In Roundabout Theatre Company’s revival of Arthur Miller’s The Price, the first striking element is the set—which emanates an otherworldly air, vast and intimate at once. A furnished room is displayed stage-level, accompanied by a looming overhead structure from which additional furniture pieces hang. Water towers line the circumference at a greater distance, extending the perceptible size of the space seemingly beyond limit. Purplish, dense, ominous clouds compose the backdrop. Some of the stage-level furniture are covered with white protective sheets: we’re confronted with someone’s estate.
First offering the chance to observe Victor Franz (Mark Ruffalo) alone in the space, the opening scene swiftly lends access to the nature of his relationship with his wife (Esther Franz, played by Jessica Hecht). Unsparing in his disapproval of her tipsiness and pointedly linking it to her spells of depression, Ester lyrically retorts “It’s the kind of depression I enjoy.” It’s worth the pause to remark that Hecht no less than fully embodies her character. She’s expertly comfortable in the range of postures (which are lanky and in a constant state of motion), with a demeanor that shifts between an air of agreeableness and one of petty despair.
Other familial insights are revealed, dealt in stacked succession like a hand of cards. Victor’s long-absent brother is resented for finishing medical school, leaving Victor to care for their then-deteriorating, now-deceased father. Wealth and power costume in several shades: judgments of materialism are countered with arguments for money’s enablement of freedom, alongside accusations of “moral debt.” Victor’s classically prideful male ego also enjoys numerous expressions, some of which Ester bitingly calls out with jabs such as “I’m stuck, but I admit it.”
With an exact gender ratio of four to one (male to female, of course), the play is self-aware of its chauvinism. When introductions are made to the furniture buyer, Gregory Solomon (here endowed with the gravitas of Danny DeVito), Esther’s name is omitted and substituted with simply “my wife.” Despite Ester’s consistent fielding of such subordinations, the fact that she is the shrewdest of the lot is far from lost on characters and audience members alike. Her established place in the power structure is used as a pawn in advancing the nuance of those dynamics. For example, Solomon praises her distrustful questioning (quipping, “I like her. She’s suspicious.”) while criticizing Victor’s distrustfulness as a hindrance to his business acumen. It’s safe to acknowledge a strong quality in a disenfranchised person, but a matter of a threat to acknowledge it in someone who has influence in deal-making.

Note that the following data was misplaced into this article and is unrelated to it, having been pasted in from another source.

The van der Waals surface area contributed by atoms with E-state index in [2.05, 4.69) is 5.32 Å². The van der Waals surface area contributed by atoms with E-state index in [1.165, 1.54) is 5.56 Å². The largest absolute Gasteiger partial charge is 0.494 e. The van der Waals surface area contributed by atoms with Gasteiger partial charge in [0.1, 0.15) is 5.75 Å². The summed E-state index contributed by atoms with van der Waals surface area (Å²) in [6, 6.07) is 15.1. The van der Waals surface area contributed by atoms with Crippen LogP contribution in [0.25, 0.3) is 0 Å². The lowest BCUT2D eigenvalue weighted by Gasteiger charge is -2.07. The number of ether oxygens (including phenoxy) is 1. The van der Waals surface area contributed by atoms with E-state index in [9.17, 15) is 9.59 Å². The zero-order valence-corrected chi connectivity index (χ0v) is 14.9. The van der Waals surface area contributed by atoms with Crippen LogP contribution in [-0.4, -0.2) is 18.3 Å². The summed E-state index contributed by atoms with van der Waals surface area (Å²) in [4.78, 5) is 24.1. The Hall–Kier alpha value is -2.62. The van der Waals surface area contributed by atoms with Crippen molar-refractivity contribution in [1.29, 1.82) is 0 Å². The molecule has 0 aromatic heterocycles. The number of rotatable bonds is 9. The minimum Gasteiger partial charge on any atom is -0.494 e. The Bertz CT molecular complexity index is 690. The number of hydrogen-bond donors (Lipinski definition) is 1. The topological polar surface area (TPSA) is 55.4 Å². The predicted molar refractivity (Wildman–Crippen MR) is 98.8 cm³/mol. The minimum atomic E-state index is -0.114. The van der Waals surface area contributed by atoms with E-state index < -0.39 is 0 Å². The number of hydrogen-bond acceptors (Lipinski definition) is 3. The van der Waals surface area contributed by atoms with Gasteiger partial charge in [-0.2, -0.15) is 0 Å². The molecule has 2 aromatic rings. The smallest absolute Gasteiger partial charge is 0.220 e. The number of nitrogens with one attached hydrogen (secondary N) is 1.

The impassioned sincerity that Ruffalo has become known for is set loose in Act Two—and yes, is worth the price of admission. Victor’s brother (Walter Franz, played by Tony Shaloub) arrives unexpectedly, and both demonstrate considerable stamina in an increasingly complex emotional maelstrom. Layer after layer of plot-twist is excised, bringing about such admissions as Walter’s “terror was controlling my ambition.” Terror of what? Of power being turned around on him. He details his mistake in confusing the submissiveness of those he frightened with admiration.
The layers deepen and alternate. Walter’s vulnerable divulgence doesn’t even get a chance to settle; it instead segues directly into the challenging of Victor with, “Did it ever occur to you that [the father]exploited you?” At this point, the brilliance behind Derek McLane’s set design all but quakes beneath the theatre itself. The surrounding furniture stands as unspoken but now staunchly material proof of “hidden” wealth. The years Victor spent suffering and trash-diving for his supposedly depleted father were a sham, scurried about senselessly in a maze of sellable valuables.
Layer, again: Victor admits having a moment of clarity, way back when, and choosing to stay in the subterfuge in the name of pity. (How often the illusion of self-sacrifice ensnares the codependent.) The set gains still stronger gravity as we visually reckon with the characters’ choice to blindly justify resentment while staring at the relics of contradiction day in, day out. Victor’s proverbial self-paralyzation in defense of a manipulator’s lies haunts like a specter, and appreciation for Roundabout’s choice of reviving The Price at this particular political moment matures.
In an effort not to give too much away, let it be said that only a choice few angles of the play’s relevance are mentioned here. The Price is laden with parallels to modern sociological conundrums, from Solomon attempting to re-context facts as “relative,” to the recurrence of patriarchal tyrants stepping in to take advantage of others’ cycles of victimization. On a not-unrelated side-note, my walk through the theatre district on the night of the performance brought me through crowds of kids wearing Trump hats—kids!—which, needless to say, was unsettling. The enormity of what is perpetrated through conditioning, regardless of social position, began an eerie infiltration in my consciousness. Although The Price ends on its own eerie tone, its prior warnings equally reverberate: being haunted is a choice, and the struggle for power is as ancient as humanity.
First published at The Atticus Review on April 26, 2017. Reposted with permission.
Playwright: Arthur Miller
Director: Terry Kinney
On Broadway by Roundabout Theatre Company
American Airlines Theatre, New York, NY, 2017
This post was written by the author in their personal capacity.The opinions expressed in this article are the author’s own and do not reflect the view of The Theatre Times, their staff or collaborators.